dubious conclusions to citizenship in any meaningful way. What do dildos have to do with
democracy? Penile implants? Cybersex?
After reading Gray's book, I have no better sense of how cyborgization
has affected politics up to this point, or how it might affect it in the
Grays two apparently original
contributions, what he calls the cyborg epistemology and the Cyborg Bill of
Rights are symptomatic of the problems that riddle the text. The cyborg epistemology, which, according
to Gray, is thesis, antithesis, synthesis, prosthesis, is never argued for,
or even explained. The need for a
separate field of cyborg epistemology is never argued for. The relevance of prosthesis to a theory of
knowledge is never explained. The
relationship between this epistemology and the bumper-sticker summary of
Hegels Phenomenology of Spirit (thesis, antithesis, synthesis) is
never explained. In fact, the apparent
debt to Hegel is never acknowledged, and the authors own reading of Hegel is
not offered. Gray simply asserts that
the cyborg epistemology is thesis, antithesis, synthesis,
prosthesis, and then refers to it later in the text as if it made any sense.
Similarly, the 10-point
"Cyborg Bill of Rights" is never explained or defended. Point one is "Citizens shall have the
right to travel anywhere, virtually or in the flesh, at their own risk and
expense." What does this right to
travel have to do with cyborgs? Is there
something distinctively cyborg about travel itself? Is our current freedom to travel threatened in world that is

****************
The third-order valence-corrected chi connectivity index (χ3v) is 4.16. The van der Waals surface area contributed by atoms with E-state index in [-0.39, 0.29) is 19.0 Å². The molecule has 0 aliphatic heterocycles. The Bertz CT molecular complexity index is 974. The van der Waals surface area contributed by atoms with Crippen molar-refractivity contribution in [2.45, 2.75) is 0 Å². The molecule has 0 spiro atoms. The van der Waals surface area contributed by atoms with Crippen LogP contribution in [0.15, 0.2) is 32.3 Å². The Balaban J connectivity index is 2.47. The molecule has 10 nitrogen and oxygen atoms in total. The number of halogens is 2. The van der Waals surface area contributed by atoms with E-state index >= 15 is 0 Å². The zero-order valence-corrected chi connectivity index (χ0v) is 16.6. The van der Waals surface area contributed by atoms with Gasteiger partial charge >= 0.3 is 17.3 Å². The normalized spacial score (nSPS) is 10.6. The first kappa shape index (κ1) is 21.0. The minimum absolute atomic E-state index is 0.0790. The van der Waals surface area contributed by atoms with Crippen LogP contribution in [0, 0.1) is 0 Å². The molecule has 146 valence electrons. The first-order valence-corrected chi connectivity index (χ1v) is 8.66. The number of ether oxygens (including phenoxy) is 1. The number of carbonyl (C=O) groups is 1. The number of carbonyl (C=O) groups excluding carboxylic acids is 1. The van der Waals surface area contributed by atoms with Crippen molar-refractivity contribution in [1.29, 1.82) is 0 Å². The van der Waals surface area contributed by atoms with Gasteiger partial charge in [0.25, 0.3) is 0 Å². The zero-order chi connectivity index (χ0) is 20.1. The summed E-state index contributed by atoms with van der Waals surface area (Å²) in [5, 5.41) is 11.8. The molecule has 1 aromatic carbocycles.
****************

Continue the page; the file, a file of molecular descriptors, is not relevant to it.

increasingly steeped in technology?
What is it about technology that has rendered our existing Bill of
Rights obsolete? Gray never addresses
In the end, Cyborg Citizen
is a missed opportunity. We certainly
need a book, aimed at a popular audience, that does what Gray attempts: that draws attention to the power of
technology to shape both the individual and society, and calls on people to
spend enough time thinking about these issues than they can play an active role
in choosing their technology-entwined futures.
Cyborg Citizen, with its difficulties maintaining coherence, lack
of unifying argument, and too-frequent digressions into absurdity, is not that
2003 Ian Stoner
Ian Stoner is currently pursuing a PhD
in philosophy. His primary area of
interest is ethics, particularly Kant and virtue ethics, as well as applied
ethics and technology.
Related review: Our Posthuman
Future: Consequences of the Biotechnology Revolution, by Francis Fukuyama, review by Neil Levy, Ph.D. on May 13th 2002